Three things Microsoft East Africa new General Manager can do to rekindle our love for Nokia
You might have read the news that Microsoft appointed Mariam Abdullahi as the new general manager for Microsoft East Africa. If not, then here below is a press release we received yesterday from H+K Strategies to that effect:
Nairobi, Kenya – 8th October 2014 – Microsoft is happy to announce the appointment of Mariam Abdullahi as the new general manager for East Africa, taking over from Bruce Howe who moved on to another post within Microsoft based in Malaysia. Prior to her new post, Ms. Abdullahi was the head of operator channel for Sub Saharan Africa at Microsoft.
Ms. Abdullahi assumes overall responsibility for Microsoft’s Mobile Device sales in East Africa, guiding the team in areas such as marketing, sales and retail execution in key markets like Kenya, Tanzania, Uganda and Ethiopia.
“The East African mobile device market is dynamic, and we are seeing a real shift from traditional mobile phones to smartphones. Microsoft are aggressively targeting this opportunity with Lumia, and we recently introduced fantastic devices like the Lumia 530 and 630, as well as the flagship 930. With the combination of great Lumia features, along with the power of Windows and key Microsoft services, we are very well placed to be a major player in the market,” said Abdullahi.
Ms. Abdullahi holds a Bachelor of Science with a special focus in Computer Science and Business from Brunel University – United Kingdom and has more than 15 years’ experience in the information, communication and technology sector. She has worked in Europe, US, Asia and Africa.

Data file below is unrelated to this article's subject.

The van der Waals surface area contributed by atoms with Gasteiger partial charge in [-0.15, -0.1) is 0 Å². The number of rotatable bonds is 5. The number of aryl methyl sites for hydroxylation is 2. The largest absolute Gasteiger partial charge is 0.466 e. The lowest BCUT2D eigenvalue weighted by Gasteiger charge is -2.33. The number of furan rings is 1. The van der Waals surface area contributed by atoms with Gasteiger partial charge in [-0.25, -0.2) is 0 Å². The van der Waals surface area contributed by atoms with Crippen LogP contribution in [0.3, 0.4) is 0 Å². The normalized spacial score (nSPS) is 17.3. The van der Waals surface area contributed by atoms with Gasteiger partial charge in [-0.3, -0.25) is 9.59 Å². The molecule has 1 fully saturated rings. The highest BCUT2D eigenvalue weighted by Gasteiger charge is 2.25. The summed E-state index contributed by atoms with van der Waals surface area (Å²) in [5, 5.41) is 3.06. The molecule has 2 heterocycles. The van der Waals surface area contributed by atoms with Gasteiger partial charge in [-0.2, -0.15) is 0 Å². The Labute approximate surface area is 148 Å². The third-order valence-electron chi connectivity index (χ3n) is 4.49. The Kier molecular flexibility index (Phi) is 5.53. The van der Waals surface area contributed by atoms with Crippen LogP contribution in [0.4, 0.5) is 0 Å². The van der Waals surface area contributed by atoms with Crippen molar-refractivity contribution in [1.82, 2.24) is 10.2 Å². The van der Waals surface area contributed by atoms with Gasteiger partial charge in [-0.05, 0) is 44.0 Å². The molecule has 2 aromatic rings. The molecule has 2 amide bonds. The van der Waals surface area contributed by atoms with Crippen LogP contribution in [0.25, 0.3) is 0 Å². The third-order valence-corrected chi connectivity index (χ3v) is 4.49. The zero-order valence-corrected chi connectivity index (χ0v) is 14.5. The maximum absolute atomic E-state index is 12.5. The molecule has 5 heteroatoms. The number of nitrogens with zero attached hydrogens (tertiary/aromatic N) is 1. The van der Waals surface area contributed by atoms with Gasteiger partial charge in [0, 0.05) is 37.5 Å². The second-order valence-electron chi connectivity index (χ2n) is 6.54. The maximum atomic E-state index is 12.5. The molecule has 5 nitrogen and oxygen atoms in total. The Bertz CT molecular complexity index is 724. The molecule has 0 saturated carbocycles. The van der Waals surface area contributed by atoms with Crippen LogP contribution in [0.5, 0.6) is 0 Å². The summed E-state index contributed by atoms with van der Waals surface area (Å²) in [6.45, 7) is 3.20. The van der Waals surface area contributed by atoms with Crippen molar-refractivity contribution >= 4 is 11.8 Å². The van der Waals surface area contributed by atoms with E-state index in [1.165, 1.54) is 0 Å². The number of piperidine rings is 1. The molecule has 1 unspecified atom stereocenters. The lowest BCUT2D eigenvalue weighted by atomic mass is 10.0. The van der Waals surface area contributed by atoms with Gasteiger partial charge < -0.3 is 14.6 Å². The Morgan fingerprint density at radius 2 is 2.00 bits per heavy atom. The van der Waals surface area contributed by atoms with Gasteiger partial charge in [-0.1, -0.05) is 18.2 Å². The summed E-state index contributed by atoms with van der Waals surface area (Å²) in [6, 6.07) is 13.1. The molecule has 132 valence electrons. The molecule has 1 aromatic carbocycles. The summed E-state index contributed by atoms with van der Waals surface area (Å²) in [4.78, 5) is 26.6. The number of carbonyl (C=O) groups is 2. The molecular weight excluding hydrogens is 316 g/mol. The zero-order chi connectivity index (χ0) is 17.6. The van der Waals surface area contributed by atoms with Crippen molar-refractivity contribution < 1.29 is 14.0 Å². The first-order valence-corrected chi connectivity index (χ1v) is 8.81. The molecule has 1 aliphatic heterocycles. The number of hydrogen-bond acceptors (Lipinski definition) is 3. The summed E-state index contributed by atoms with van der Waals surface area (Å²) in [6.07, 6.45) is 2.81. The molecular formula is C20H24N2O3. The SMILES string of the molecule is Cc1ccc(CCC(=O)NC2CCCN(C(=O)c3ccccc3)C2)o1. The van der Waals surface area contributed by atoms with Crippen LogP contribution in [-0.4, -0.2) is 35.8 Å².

Personally I have been looking forward to the time the new GM for Microsoft East Africa would come and take up her duties. This is because I have asked Microsoft, through H+K Strategies, to do one or two things for us to once again fall in love with Nokia as we once did. The response was, “Nice suggestions but Microsoft East Africa doesn’t have a GM yet to make such decisions”.
Now that the excuse has been taken out of the way, I would like the new GM to address the one or two things I have wished were done and I do take this opportunity to share them with the general public in this forum. So let’s go straight to the issues that need the new Microsoft East Africa GM, Ms Mariam Abdullahi , should give immediate attention for the sake of our love for Nokia devices.
1. Introduce Nokia very low end smartphones for Shs 3K to 5K
There are two main players that have taken away Nokia’s lead in Kenya and East Africa. These two are Samsung and Tecno. From around 2011 to mid last year every phone owner had a Samsung or Tecno phone. Those with Samsung are the guys who could afford to buy the low end smartphones priced from between shs 10K and 20K. People owned the Samsung Galaxy Pocket, Samsung Galaxy Music, Samsung Galaxy Young and Samsung Galaxy Ace in droves. For a time the phones priced at shs 5K owned by kenyans were Nokia feature phones, but then came in Tecno.
For some reason Tecno was able to introduce low end smartphones for prices as low as shs 3K. Since then (2012 to mid last year), low end smartphone ownership was shared almost equally between Samsung and Tecno. This trend clearly indicated that Kenyans (hoping the distribution of the trend is same across the rest of East Africa) longed for highly affordable smartphones away from those priced shs 10K and above.
Then came in the cheap Nokia Lumia series. From mid 2013 to current day Nokia/Microsoft introduced low range Nokia Lumia series including the likes of Nokia Lumia 520 and 525, Nokia Lumia X and X2 and now the Nokia Lumia 530 (that sadly will be taken out of the market) and some other Nokia feature phones for price points below shs 13K. A significant number of people bought them.
However, what is still lucking is good quality very low end smartphones for price ranges below 5,000. This is where Microsoft can gain a huge advantage over Samsung and Tecno. We all know that Nokia phones are always of superior quality compared to competition at any given price range; thus if Microsoft were to introduce in the market very low end smartphones with the same quality standards at prices of 3 to 5K shillings, the the competition will have to play very hard to catch up with them.